Penguin Diner 2 – Serve food in the world’s first skating restaurant catering exclusively to penguins in the Antarctic region
As far as gameplay goes, Penguin Diner 2 doesn’t really deviate from its predecessor in any significant way. You still have the responsibility of ushering customers to their seats, taking their orders, picking them up at the counter a short time later and delivering it to them, and all for a few measly dollars (which is apparently the currency of flash-Antarctica these days) in tips. Everything is still controlled with the mouse, with single-clicking being the only physical activity you have to put into this one. Want a customer to sit down? Click on them and then the seat you want them in and they will obey. Clicking is the way that things are done here, so no tricky button combinations to get used to. Even the diner looks pretty similar to the first game, though the colours and general aesthetics are marginally improved. In spite of all similarities, the game is just as fun as the first, and thankfully what it lacks in differentiation from its predecessor, it makes up for in the number of ways you can upgrade each cafe; this is where the sequel has the jump on the original.
Penguin Diner 2’s range of upgrades is probably the most notable improvement: this time we have so many potential improvements and customer-pleasing additions to make to our restaurants that there is a full-on catalogue to browse through, reminiscent of Argos or as similar store where you order your item and it comes out on a magical conveyor belt having been conjured by a sorcerer behind a curtain somewhere. In addition to the comparatively basic selection of superior ice-skate models, TVs, and chairs that were available in the original, we now have additional tables, decorations, uniforms and party themes that can be purchased in order to improve the experience for the customers, and happy customers means a happy bank balance for penny the waitress. Everything is purchased with tips, and stars are also earned as you progress through the levels.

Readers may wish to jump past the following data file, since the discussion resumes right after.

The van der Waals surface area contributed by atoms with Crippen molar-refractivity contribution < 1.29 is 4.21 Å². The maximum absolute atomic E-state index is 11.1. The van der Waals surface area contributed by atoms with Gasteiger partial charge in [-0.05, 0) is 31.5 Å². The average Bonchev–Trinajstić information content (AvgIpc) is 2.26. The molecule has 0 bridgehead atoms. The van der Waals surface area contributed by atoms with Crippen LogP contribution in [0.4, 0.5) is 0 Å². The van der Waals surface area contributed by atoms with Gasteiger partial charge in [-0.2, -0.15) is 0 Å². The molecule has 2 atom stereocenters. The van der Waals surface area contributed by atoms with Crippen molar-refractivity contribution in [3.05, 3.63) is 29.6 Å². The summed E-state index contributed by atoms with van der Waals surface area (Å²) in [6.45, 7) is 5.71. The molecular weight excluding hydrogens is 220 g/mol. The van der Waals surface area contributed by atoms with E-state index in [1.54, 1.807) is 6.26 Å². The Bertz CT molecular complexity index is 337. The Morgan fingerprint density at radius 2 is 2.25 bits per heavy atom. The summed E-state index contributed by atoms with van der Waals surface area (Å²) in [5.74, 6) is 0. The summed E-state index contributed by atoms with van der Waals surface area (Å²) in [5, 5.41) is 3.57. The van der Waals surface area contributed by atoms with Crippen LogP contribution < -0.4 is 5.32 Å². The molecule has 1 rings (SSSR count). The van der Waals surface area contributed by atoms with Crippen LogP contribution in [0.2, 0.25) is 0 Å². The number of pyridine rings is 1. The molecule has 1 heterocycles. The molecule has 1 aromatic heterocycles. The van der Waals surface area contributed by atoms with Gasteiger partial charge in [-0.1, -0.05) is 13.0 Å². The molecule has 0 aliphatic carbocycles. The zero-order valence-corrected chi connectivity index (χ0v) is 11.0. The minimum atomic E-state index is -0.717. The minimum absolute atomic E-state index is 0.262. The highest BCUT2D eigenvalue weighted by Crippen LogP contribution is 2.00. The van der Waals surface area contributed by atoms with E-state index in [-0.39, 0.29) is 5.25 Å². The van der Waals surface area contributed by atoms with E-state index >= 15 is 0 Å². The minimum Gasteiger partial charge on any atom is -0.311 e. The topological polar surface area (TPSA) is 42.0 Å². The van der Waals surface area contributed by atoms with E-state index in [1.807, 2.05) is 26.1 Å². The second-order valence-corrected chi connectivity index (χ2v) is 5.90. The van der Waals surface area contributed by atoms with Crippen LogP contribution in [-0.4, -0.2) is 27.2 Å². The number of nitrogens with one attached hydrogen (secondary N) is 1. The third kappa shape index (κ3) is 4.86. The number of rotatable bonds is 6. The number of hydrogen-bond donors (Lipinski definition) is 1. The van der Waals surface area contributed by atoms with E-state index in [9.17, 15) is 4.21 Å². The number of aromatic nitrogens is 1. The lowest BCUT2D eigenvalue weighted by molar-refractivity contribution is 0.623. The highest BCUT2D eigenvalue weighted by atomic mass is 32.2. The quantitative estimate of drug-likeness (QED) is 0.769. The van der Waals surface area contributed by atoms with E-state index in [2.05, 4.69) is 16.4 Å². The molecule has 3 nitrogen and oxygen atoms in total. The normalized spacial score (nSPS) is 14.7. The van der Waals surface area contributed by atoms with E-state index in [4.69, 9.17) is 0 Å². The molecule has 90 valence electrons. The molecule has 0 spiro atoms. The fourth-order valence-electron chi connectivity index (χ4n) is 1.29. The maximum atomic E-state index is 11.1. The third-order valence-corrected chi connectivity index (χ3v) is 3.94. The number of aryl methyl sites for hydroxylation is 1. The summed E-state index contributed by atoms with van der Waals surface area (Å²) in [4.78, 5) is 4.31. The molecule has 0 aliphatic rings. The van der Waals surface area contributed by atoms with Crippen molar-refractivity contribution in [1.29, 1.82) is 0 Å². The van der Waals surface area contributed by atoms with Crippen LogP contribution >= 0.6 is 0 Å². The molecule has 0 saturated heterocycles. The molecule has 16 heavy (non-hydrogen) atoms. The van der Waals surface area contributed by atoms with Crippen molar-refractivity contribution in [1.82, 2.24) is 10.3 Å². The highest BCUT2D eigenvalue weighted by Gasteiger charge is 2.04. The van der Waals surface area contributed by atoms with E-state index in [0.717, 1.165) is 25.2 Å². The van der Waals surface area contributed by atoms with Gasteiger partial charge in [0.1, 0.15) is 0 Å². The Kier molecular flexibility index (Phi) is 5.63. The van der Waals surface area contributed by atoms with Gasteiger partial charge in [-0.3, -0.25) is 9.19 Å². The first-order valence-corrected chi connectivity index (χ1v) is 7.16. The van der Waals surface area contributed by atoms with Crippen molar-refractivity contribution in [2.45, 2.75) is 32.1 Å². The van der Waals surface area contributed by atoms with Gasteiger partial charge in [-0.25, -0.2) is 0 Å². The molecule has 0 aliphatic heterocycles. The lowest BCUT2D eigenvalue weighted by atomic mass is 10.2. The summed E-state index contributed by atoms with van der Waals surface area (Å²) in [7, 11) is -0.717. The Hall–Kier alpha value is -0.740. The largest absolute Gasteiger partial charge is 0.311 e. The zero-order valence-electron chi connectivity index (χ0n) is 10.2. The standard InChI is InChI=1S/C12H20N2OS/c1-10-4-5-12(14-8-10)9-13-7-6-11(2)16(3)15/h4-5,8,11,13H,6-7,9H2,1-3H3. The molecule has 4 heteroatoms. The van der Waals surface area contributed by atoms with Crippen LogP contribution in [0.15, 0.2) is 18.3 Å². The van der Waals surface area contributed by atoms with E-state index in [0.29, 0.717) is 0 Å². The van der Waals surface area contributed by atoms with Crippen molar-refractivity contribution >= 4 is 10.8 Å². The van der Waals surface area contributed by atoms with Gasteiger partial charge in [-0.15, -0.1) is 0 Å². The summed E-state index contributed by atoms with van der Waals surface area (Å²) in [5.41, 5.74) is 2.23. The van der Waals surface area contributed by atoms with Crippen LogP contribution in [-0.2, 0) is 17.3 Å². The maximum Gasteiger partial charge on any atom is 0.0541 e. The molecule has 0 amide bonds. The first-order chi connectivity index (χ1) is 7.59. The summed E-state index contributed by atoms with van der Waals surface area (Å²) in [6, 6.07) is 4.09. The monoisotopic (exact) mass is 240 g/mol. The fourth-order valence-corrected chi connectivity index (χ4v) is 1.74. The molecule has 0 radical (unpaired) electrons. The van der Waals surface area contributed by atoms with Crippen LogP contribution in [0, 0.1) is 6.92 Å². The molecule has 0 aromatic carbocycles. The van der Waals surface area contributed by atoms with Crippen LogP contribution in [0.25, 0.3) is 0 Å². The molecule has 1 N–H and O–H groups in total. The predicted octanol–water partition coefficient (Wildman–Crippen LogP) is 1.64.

There are even a few chefs to choose from that serve better quality food in half the time it takes for the standard cook. Ensuring that the customer can kick back in a comfy chair and enjoy a bit of light, TV-based entertainment while they wait will make them less likely to become angry and fail to give you tips during busier times. In terms of improvements on the original, the upgrades have received some five-star treatment, which does nothing but benefit the game, making you want to play continuously until you’ve pimped out the cafe to the absolute maximum.
Harder, Better, Faster, Longer
Excuse the Daft Punk reference, I simply wish to convey the fact that 2D Play's Penguin Diner 2 is an experience that is altogether superior to the first. With the greatly-increased number of upgrades taken as read, the game is also much more challenging than the original due to the increased number and frequency of customers right from the start. The restaurant gets busy enough to fluster me whilst I am sitting comfortably on a premium-quality sofa with a cup of tea in one hand, and this is only on the third day of the first cafe. There are also new territories to conquer in a culinary fashion such as Whale Bay, New Seal Land, Bird Land, and Terra Penguinia, and though I’m certain that none of these are real geographical locations that you will find on any real-world map, you must remember that we’re dealing with a penguin that can talk, skate, and open up her own restaurant after being away on a leisure trip (probably to discover herself). Penguin Diner 2 is everything that the original is and much, much more.